Friday, May 21, 2010

World Cup TV During Circumcision Schools

Well, this should cheer up the lads a bit.

President Jacob Zuma said South African boys and men who are scheduled to be circumcised during the World Cup will be able to take televisions with them into the bush so they can watch soccer during "initiation schools."

A little diversion certainly couldn't hurt ... well, not more than having your foreskin excised at the age of 15 or up.

Male circumcision is considered a passage into adulthood in many parts of Africa, and South Africa is no different. But usually the event comes with isolation. And certainly not TV.

This time, however, will be different.

It isn't every winter (in the Southern Hemisphere) that the World Cup is going on in the country.

Some South African men go to what is known as an initiation school for the process. Which, yes, is for much older men than in most of the West, where male circumcision overwhelmingly is performed on infants.

Adult circumcision is a cultural event of significant interest, among some academics, as you can see by reading this rather weighty treatise on the topic.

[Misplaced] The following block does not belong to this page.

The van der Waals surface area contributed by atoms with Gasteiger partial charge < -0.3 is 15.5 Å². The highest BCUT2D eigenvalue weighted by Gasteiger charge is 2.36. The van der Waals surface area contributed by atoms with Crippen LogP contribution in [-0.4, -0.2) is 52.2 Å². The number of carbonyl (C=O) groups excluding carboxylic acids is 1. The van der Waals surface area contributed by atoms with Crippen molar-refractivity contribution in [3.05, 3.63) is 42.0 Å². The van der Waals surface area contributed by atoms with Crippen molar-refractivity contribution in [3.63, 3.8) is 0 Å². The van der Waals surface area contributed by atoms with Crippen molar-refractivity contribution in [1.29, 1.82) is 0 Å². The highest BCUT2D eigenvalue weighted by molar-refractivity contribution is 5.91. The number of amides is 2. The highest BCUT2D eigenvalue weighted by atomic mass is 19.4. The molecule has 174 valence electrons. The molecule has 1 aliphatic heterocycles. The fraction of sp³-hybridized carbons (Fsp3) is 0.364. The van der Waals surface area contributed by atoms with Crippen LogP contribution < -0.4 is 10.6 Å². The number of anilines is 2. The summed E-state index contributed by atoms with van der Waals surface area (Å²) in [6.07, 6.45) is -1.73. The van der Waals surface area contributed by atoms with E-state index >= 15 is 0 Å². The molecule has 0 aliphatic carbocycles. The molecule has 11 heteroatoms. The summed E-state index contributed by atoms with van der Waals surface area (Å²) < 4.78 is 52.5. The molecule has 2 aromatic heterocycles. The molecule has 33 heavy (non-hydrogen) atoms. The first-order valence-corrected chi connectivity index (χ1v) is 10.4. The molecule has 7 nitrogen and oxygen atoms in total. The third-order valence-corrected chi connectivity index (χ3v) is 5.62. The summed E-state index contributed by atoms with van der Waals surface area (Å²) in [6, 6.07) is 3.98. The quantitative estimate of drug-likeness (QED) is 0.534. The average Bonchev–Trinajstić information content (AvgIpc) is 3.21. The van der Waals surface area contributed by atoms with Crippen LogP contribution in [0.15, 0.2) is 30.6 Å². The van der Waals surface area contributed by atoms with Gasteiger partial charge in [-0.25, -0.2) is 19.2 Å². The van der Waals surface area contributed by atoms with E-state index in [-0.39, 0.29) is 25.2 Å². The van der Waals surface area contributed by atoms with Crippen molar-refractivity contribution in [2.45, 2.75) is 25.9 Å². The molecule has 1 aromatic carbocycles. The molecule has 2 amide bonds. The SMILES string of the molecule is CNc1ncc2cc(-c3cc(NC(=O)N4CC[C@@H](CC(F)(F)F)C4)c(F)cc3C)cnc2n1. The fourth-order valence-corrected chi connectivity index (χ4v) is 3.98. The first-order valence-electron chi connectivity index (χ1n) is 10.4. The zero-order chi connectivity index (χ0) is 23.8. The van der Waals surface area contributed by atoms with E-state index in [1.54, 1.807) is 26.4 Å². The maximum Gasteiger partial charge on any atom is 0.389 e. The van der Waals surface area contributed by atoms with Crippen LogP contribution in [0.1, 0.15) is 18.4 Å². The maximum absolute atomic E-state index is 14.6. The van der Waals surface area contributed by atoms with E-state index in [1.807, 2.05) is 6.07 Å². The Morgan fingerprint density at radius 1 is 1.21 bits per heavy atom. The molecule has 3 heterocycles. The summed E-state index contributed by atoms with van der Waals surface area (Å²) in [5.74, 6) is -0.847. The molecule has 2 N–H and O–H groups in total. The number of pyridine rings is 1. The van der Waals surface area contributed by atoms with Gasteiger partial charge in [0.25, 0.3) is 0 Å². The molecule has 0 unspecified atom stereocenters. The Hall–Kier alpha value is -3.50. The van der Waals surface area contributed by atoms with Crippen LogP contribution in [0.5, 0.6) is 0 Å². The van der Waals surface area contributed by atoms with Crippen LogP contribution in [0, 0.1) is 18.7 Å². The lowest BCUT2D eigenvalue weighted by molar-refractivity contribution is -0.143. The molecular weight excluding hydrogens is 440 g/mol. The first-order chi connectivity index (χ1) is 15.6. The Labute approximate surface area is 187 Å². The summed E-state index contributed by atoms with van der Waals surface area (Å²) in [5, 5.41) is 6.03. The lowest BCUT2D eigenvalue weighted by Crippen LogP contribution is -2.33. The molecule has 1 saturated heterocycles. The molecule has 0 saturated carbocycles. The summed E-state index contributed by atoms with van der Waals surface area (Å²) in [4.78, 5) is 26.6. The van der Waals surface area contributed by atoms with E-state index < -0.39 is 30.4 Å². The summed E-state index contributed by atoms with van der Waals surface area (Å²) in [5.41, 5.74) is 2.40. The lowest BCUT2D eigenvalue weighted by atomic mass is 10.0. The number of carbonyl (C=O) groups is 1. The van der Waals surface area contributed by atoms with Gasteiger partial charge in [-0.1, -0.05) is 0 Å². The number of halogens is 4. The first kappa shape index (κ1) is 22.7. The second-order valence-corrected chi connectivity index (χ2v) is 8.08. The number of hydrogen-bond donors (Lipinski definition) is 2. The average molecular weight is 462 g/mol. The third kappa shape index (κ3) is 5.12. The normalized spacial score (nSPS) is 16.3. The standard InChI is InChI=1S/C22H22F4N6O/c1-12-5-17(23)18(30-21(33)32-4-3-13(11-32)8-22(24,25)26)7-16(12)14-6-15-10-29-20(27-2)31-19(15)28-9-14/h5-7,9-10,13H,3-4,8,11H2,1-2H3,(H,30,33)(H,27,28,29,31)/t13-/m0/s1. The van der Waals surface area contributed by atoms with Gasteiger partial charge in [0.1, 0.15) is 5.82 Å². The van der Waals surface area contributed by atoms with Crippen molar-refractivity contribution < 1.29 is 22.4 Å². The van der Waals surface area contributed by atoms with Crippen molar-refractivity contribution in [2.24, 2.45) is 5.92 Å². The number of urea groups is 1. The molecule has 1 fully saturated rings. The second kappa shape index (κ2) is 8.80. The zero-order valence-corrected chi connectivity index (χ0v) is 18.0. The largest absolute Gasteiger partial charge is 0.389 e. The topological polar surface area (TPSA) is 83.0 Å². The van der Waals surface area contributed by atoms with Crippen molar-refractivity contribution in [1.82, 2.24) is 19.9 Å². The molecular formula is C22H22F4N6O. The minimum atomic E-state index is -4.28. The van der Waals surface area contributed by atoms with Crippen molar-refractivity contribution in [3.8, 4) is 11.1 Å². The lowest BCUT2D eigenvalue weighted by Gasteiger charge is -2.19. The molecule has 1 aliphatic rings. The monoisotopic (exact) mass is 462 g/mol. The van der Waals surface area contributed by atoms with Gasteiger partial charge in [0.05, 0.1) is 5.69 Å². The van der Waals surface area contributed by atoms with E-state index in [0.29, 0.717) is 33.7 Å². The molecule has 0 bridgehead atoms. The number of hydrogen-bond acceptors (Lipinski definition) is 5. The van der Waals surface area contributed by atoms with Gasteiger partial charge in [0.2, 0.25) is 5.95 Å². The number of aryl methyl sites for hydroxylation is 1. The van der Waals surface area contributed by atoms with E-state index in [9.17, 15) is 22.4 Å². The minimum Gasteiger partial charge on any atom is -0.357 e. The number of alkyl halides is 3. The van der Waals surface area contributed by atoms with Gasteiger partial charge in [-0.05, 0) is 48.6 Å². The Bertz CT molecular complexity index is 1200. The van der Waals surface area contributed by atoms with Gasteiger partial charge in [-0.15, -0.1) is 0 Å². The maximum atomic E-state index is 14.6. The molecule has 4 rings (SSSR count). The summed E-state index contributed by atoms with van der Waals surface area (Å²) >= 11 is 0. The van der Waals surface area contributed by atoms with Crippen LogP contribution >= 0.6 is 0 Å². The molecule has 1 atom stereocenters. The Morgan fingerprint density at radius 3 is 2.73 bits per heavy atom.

The money quotes: It "is a socially significant act, resulting in the integration into the community and assurance of acceptance and respect from other community members. Initiation is an important social device in dealing with adolescence (and) the training and preparation provided at the initiation schools enables the shift from childhood behavior to more complex behavior expected in adulthood."

So, it is a big deal. However, it has to be painful, and in a World Cup year, some initiates might be less interested in trekking out into the bush to go through with it when it means no World Cup, as well.

But the president says TV is OK, this year. And actually, it might make the process, which seems to take quite some time, once healing is included, a little easier to bear. Though the skill of the guys wielding the sharp objects, as well as the sterility of those objects, might make for longer-term success than access to the South Africa-Mexico match on June 11. Though a victory by Bafana Bafana Bafana might even ease the pain of the ordeal, at least for a bit.

Have we mentioned this? The 2010 World Cup will be like no other before it ... in many, many ways.
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